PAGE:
DEAR FATHER | Rosary blessing is request that God make it an instrument to help us in our quest for holiness

Should I get my new Rosary blessed? If so, why? 

You're off to the Catholic goods store to buy a new rosary! After carefully choosing which one you would like and paying for it, a voice in the back of your mind reminds you that you should have a priest or deacon bless it. But why?

To understand this reason, we need to first understand the distinction between the sacred and the profane. To say that something is profane doesn't mean it's evil. Rather, it's to say that something is ordinary, part of our everyday life. In contrast, the sacred is something special.

This distinction is used more often than you might think. For instance, it may be okay to talk to our spouse or our parents most of the time. During a certain television show or activity, though, we know that they don't want to be disturbed. This time to them is sacred and they ask that others respect this special time for them.

While we understand the distinction working in this more commonplace context, it's most properly applied when speaking of whether a thing is dedicated to be used for God (the sacred) or not (the profane).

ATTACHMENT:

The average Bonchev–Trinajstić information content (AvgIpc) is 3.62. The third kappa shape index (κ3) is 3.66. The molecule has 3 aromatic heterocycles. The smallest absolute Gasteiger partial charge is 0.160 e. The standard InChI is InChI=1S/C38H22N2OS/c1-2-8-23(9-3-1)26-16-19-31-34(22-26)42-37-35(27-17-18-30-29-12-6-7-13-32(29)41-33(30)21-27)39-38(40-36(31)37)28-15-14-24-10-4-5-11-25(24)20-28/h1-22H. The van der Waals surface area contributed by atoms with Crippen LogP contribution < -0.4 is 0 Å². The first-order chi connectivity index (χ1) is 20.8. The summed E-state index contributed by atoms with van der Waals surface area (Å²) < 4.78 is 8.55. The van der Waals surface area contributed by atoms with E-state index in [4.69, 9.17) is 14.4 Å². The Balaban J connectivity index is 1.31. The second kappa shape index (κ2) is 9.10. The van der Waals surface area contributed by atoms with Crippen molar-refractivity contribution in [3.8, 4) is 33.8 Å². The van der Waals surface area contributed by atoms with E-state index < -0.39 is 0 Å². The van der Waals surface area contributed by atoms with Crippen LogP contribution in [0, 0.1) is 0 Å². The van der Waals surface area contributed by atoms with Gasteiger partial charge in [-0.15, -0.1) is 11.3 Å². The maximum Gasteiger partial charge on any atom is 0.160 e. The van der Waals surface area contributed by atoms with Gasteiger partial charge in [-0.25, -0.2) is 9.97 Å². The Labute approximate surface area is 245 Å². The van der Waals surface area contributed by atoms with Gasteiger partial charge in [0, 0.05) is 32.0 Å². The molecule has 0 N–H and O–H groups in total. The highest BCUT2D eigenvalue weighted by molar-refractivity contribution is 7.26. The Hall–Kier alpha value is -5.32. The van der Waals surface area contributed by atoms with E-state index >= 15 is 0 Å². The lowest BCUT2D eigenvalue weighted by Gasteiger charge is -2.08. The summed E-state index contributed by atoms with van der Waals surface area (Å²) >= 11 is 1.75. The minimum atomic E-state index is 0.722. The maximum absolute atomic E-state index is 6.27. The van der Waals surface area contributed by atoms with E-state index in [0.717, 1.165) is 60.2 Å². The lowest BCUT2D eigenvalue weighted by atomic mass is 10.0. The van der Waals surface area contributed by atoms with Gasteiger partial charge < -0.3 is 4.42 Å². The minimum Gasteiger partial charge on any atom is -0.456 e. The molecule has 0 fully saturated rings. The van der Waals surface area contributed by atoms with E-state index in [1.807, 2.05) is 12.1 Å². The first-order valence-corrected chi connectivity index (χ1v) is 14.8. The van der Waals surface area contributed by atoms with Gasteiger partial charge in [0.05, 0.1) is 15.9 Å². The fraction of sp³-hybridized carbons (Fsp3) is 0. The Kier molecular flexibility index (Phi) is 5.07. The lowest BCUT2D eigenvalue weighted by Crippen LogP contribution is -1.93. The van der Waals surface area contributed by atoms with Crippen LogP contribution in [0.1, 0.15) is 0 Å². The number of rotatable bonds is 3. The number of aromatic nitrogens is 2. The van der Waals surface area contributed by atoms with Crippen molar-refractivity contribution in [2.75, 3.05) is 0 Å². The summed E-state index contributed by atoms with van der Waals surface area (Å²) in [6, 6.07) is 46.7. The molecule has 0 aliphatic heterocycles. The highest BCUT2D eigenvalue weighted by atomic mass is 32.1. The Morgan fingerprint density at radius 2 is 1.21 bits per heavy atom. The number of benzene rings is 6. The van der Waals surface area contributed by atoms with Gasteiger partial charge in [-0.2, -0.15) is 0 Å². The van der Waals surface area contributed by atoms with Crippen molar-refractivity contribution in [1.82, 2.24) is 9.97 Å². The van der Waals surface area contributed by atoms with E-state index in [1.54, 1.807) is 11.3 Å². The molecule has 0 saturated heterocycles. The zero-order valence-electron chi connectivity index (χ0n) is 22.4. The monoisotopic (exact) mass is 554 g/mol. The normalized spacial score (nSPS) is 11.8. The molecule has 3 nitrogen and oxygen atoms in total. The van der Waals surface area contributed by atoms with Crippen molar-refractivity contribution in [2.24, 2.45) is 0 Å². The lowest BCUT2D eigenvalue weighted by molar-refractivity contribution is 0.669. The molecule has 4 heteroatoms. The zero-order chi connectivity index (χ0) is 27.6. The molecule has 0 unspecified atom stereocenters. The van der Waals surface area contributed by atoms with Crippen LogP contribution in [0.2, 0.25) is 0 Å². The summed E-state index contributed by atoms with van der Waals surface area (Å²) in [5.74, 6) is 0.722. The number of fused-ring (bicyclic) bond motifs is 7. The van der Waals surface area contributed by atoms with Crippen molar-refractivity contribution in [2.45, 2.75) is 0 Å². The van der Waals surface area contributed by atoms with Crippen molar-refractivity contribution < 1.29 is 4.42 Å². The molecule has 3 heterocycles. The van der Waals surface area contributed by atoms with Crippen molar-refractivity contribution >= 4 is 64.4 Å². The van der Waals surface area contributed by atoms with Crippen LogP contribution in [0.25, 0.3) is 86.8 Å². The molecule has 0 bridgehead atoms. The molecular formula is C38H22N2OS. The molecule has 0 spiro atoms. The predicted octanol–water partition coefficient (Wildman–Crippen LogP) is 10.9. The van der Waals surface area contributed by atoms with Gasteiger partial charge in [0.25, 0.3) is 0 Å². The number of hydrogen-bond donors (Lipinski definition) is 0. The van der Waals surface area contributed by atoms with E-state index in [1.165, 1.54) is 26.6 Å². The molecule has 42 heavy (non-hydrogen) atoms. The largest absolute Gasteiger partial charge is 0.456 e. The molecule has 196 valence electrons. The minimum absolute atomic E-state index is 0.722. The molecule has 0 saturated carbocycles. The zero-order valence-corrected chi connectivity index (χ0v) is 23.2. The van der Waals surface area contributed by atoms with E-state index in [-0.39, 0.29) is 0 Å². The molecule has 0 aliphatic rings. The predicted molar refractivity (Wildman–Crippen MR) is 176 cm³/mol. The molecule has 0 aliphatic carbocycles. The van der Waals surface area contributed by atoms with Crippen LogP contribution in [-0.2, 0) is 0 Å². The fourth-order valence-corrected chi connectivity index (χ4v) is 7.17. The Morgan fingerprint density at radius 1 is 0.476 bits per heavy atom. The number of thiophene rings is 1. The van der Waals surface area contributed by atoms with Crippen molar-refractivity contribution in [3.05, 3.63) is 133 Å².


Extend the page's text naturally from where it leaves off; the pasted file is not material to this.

When we buy a rosary, it belongs to the realm of the profane. True, such items aren't designed to be used for a purpose other than praising God. But it isn't properly part of the realm of the sacred until a deacon, priest or bishop blesses the item.

Items used in prayer such as rosaries or chaplets, or devotional items such as the scapular or other images of Jesus, Mary and the saints should be blessed. When we have them blessed, we are asking God to make it a channel through which He can help us in our quest for holiness. Out of respect for God who makes them holy, we should treat them with respect. When they become damaged and we need to dispose of them, we should not just throw them away. Rather, breaking up a rosary and burying it or burning an old scapular and burying the remains are ways of reverently disposing of these items.

So having that new rosary blessed is not just a pious thought. It is an important last step as we begin to use that item as part of our prayer and devotional life.

A final point on blessings: While blessings do take profane things and make them sacred, this does not mean that when we have our car or house blessed that we are making them sacred. These blessings are asking that God's presence and protection be with the house or car while it remains something in the realm of the profane.

Father Mayo is pastor of Holy Rosary Parish in Warrenton. 

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